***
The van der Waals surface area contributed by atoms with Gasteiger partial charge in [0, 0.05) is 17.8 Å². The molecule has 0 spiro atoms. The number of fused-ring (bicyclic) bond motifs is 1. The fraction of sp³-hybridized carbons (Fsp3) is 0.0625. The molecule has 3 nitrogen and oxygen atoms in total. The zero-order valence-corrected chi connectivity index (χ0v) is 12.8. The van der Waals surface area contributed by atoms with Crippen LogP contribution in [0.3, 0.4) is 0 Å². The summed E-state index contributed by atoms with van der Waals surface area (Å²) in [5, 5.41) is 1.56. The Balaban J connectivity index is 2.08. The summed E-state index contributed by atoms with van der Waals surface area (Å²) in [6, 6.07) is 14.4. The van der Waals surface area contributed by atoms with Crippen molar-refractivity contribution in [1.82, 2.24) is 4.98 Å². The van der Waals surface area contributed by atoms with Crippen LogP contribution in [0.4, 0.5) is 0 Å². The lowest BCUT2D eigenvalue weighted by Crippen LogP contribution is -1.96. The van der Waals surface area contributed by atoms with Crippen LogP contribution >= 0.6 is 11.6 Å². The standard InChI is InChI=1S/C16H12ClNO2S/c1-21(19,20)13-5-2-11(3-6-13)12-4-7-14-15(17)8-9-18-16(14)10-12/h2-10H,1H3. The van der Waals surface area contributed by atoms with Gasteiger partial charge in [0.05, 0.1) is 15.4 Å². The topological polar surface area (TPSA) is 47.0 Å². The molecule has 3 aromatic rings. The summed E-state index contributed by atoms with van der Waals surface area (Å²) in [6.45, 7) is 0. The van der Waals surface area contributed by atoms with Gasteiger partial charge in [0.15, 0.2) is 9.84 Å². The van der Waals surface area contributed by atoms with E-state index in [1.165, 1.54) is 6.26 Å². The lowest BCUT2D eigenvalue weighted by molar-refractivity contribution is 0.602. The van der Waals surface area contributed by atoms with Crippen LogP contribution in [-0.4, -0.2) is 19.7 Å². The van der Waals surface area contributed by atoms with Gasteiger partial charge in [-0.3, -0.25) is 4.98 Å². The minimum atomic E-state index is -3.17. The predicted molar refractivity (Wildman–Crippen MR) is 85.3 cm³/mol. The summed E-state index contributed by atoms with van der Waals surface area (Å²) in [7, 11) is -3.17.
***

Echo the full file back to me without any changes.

The van der Waals surface area contributed by atoms with Gasteiger partial charge in [0, 0.05) is 17.8 Å². The molecule has 0 spiro atoms. The number of fused-ring (bicyclic) bond motifs is 1. The fraction of sp³-hybridized carbons (Fsp3) is 0.0625. The molecule has 3 nitrogen and oxygen atoms in total. The zero-order valence-corrected chi connectivity index (χ0v) is 12.8. The van der Waals surface area contributed by atoms with Crippen LogP contribution in [0.3, 0.4) is 0 Å². The summed E-state index contributed by atoms with van der Waals surface area (Å²) in [5, 5.41) is 1.56. The Balaban J connectivity index is 2.08. The summed E-state index contributed by atoms with van der Waals surface area (Å²) in [6, 6.07) is 14.4. The van der Waals surface area contributed by atoms with Crippen molar-refractivity contribution in [1.82, 2.24) is 4.98 Å². The van der Waals surface area contributed by atoms with Crippen LogP contribution in [0.4, 0.5) is 0 Å². The lowest BCUT2D eigenvalue weighted by Crippen LogP contribution is -1.96. The van der Waals surface area contributed by atoms with Crippen LogP contribution >= 0.6 is 11.6 Å². The standard InChI is InChI=1S/C16H12ClNO2S/c1-21(19,20)13-5-2-11(3-6-13)12-4-7-14-15(17)8-9-18-16(14)10-12/h2-10H,1H3. The van der Waals surface area contributed by atoms with Gasteiger partial charge in [0.05, 0.1) is 15.4 Å². The topological polar surface area (TPSA) is 47.0 Å². The molecule has 3 aromatic rings. The summed E-state index contributed by atoms with van der Waals surface area (Å²) in [6.45, 7) is 0. The van der Waals surface area contributed by atoms with Gasteiger partial charge in [0.15, 0.2) is 9.84 Å². The van der Waals surface area contributed by atoms with E-state index in [1.165, 1.54) is 6.26 Å². The lowest BCUT2D eigenvalue weighted by molar-refractivity contribution is 0.602. The van der Waals surface area contributed by atoms with Crippen LogP contribution in [-0.4, -0.2) is 19.7 Å². The van der Waals surface area contributed by atoms with Gasteiger partial charge in [-0.3, -0.25) is 4.98 Å². The minimum atomic E-state index is -3.17. The predicted molar refractivity (Wildman–Crippen MR) is 85.3 cm³/mol. The summed E-state index contributed by atoms with van der Waals surface area (Å²) in [7, 11) is -3.17.